While Valentine’s Day prompts many of us to consider issues of the heart, the history of love symbols has a great deal to do with the concept of things intertwined, like a couple’s shared love. The love knot has a long and interesting history. Some legends indicate that sailors were the first to introduce braided rope and knotted jute in the form of a love knot for their beloved as they sailed the high seas.
Crewmen on ships would use their knot-tying skills in order to impress their lovers as they counted the days before returning home from voyages at sea. Love knots were retained among personal effects and often integrated into laced collars, bracelet or wrist bands and costumes of the late 19th century.
In addition to coveted love knots, other love symbols from a sailor’s life included carved scrimshaw jewelry or sailor’s valentines — wooden love boxes enhanced with seashells. These objects were often exchanged gifts of sailors and their loved ones. Some sailor’s valentines, those extraordinarily decorated boxes or shadowbox style picture frames, range in value into the tens of thousands of dollars on the secondary antiques market.
Like sailors, lovers from all parts of the world who were unfortunately parted by circumstance, distance or social custom used the concept of intertwined knots to profess their love, too. It is little known in the Western world that young Muslim women living in socially strict households historically pledged their love to young gentlemen via messages woven through knots — the knots of carpets, that is. This interesting and longstanding Arabian custom made the knot a well-documented symbol of unity and togetherness.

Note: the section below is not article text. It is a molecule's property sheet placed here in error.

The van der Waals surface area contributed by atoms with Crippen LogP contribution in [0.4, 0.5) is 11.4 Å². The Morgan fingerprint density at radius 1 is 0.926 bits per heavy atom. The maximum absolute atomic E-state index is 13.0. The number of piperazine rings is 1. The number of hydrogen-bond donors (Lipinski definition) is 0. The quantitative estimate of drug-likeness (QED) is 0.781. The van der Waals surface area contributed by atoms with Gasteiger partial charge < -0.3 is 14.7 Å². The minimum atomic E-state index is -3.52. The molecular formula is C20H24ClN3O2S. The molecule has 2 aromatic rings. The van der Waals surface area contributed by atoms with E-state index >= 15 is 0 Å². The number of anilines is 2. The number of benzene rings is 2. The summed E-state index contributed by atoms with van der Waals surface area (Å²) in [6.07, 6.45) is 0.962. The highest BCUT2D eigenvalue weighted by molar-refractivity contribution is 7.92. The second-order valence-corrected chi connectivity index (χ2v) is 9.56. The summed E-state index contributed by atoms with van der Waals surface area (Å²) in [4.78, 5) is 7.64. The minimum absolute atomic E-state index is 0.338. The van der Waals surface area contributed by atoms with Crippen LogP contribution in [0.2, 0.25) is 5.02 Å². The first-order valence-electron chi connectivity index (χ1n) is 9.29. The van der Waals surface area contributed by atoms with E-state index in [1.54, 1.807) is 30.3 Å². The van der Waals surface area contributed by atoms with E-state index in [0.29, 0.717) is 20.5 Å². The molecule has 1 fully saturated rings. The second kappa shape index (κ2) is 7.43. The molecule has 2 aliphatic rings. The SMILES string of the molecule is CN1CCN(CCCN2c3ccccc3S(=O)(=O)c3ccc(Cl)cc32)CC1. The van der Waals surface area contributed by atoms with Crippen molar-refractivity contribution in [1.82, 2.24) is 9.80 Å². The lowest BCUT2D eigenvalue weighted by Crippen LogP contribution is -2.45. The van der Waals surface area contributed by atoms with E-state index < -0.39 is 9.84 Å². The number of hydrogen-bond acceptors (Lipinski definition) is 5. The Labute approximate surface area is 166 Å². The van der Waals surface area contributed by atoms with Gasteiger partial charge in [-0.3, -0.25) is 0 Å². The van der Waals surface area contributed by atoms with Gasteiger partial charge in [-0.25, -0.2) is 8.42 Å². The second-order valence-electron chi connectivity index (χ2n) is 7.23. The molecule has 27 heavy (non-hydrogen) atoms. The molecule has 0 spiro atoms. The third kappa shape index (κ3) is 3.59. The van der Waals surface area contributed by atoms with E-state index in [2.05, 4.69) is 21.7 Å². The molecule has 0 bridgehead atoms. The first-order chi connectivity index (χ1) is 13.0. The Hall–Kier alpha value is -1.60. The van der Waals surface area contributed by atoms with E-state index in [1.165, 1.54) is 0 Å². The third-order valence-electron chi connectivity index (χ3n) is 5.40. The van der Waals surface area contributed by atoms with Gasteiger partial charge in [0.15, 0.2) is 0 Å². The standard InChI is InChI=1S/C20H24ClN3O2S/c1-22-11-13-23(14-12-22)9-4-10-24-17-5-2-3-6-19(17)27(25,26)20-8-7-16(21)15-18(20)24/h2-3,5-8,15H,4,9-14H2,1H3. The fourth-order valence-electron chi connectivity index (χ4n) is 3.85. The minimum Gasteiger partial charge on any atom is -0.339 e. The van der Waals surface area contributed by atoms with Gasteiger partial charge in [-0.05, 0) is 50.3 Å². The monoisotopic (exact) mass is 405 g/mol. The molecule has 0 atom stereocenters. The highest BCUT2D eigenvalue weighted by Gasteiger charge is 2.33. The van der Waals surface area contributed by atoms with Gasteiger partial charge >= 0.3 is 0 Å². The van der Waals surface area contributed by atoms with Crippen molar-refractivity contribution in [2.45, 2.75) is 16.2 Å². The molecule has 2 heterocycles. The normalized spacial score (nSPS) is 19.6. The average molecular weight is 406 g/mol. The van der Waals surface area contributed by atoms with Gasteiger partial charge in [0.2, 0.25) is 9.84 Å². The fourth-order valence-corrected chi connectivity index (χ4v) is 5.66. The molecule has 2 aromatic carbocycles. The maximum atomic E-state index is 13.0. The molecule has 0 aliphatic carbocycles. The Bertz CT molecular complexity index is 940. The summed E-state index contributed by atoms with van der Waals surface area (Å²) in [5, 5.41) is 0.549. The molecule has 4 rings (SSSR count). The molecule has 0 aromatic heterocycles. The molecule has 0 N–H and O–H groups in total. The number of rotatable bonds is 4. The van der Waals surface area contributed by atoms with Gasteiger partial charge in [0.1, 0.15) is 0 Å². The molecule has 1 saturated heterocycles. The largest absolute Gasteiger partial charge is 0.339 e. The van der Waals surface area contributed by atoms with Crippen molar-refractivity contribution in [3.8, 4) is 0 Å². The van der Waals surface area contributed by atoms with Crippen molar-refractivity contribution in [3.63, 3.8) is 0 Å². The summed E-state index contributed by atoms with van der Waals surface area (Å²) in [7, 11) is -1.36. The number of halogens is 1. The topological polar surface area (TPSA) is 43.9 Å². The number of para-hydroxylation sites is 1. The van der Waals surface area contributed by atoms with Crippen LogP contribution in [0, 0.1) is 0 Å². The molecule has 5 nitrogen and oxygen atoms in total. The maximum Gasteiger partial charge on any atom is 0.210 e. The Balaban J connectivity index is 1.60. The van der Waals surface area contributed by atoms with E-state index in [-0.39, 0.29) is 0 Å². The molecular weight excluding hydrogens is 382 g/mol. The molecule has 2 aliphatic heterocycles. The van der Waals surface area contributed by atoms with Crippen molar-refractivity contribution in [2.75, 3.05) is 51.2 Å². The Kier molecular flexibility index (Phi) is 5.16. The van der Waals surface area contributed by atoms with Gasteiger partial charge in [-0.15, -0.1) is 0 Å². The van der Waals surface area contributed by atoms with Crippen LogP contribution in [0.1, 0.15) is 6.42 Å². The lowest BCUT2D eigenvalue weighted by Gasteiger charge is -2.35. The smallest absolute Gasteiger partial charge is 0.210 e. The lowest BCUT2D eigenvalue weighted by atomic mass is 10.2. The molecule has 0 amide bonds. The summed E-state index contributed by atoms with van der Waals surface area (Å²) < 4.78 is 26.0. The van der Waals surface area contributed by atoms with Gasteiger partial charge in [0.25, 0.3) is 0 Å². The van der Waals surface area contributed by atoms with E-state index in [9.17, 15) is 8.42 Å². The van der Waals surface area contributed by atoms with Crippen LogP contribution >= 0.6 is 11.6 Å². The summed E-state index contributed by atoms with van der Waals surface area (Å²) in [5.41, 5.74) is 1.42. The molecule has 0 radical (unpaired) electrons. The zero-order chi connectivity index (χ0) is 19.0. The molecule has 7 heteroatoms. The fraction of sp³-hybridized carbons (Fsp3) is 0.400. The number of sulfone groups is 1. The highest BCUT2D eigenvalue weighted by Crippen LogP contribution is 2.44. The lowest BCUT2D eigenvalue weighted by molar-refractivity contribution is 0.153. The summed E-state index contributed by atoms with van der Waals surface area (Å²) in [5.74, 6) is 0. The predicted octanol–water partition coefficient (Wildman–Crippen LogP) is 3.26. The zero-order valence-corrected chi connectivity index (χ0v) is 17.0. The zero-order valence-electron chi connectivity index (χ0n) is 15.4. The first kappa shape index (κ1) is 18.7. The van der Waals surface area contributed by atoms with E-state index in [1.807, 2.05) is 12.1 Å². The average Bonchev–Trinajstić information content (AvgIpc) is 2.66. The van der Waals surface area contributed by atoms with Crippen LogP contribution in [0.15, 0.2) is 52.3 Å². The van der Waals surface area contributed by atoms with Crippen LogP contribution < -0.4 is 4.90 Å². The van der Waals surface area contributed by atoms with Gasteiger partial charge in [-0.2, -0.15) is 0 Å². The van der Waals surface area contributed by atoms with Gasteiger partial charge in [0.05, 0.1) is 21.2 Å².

Historically, love symbols are typically found on the hand or worn close to the heart. Wedding rings, eternity bands and pendant necklaces all fall into this category. Yet, one of the most interesting and symbolic rings is the age-old claddagh. Unmistakable in its form showing a central heart topped by a crown and held on both sides by two hands, the claddagh ring is associated with eternal symbolism. The hands represent friendship, the crown denotes loyalty and the heart, of course, symbolizes love. This celtic mainstay has become an evident love symbol on objects as diverse as 14 karat gold royal jewelry to innovative tattoo and body art designs.
Fine artists of the contemporary art scene have also addressed the subject of interlaced and intertwined forms. Some examples include the mathematically-inspired drawing entitled Knots by famed artist, M.C. Escher (1898-1972) and the large-scale cast bronze sculpture of gnarled roots by Steve Tobin seen near New York City’s Wall Street and Broadway referencing a historic sycamore tree that protected St. Paul’s Chapel from the falling debris of the Sept. 11 attacks. Some things, like the joining of hearts, never go out of style.
Dr. Lori is a nationally known certified antiques appraiser and museum curator with a doctorate in art history. She can be contacted at www.DrLoriV.com or by calling (888) 431-1010.